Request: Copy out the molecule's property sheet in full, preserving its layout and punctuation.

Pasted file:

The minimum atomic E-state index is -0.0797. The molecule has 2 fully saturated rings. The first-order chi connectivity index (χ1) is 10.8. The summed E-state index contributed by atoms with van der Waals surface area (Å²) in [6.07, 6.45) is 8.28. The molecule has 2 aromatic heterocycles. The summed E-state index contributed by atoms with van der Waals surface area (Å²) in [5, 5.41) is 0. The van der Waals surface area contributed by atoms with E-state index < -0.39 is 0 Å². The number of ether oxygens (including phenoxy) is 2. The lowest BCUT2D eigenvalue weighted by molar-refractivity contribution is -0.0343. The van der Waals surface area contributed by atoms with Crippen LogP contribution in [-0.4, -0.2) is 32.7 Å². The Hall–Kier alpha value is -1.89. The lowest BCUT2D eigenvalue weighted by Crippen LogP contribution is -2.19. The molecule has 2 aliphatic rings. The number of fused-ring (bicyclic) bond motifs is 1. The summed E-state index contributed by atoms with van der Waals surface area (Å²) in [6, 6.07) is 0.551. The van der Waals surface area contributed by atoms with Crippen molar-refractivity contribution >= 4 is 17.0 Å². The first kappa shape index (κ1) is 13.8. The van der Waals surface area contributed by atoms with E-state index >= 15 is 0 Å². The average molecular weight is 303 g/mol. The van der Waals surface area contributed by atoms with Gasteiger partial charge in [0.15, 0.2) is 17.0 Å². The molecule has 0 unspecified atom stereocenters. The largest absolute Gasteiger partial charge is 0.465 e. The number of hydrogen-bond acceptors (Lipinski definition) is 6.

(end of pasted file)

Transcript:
The minimum atomic E-state index is -0.0797. The molecule has 2 fully saturated rings. The first-order chi connectivity index (χ1) is 10.8. The summed E-state index contributed by atoms with van der Waals surface area (Å²) in [6.07, 6.45) is 8.28. The molecule has 2 aromatic heterocycles. The summed E-state index contributed by atoms with van der Waals surface area (Å²) in [5, 5.41) is 0. The van der Waals surface area contributed by atoms with E-state index < -0.39 is 0 Å². The number of ether oxygens (including phenoxy) is 2. The lowest BCUT2D eigenvalue weighted by molar-refractivity contribution is -0.0343. The van der Waals surface area contributed by atoms with Crippen LogP contribution in [-0.4, -0.2) is 32.7 Å². The Hall–Kier alpha value is -1.89. The lowest BCUT2D eigenvalue weighted by Crippen LogP contribution is -2.19. The molecule has 2 aliphatic rings. The number of fused-ring (bicyclic) bond motifs is 1. The summed E-state index contributed by atoms with van der Waals surface area (Å²) in [6, 6.07) is 0.551. The van der Waals surface area contributed by atoms with Crippen molar-refractivity contribution >= 4 is 17.0 Å². The first kappa shape index (κ1) is 13.8. The van der Waals surface area contributed by atoms with E-state index >= 15 is 0 Å². The average molecular weight is 303 g/mol. The van der Waals surface area contributed by atoms with Gasteiger partial charge in [0.15, 0.2) is 17.0 Å². The molecule has 0 unspecified atom stereocenters. The largest absolute Gasteiger partial charge is 0.465 e. The number of hydrogen-bond acceptors (Lipinski definition) is 6.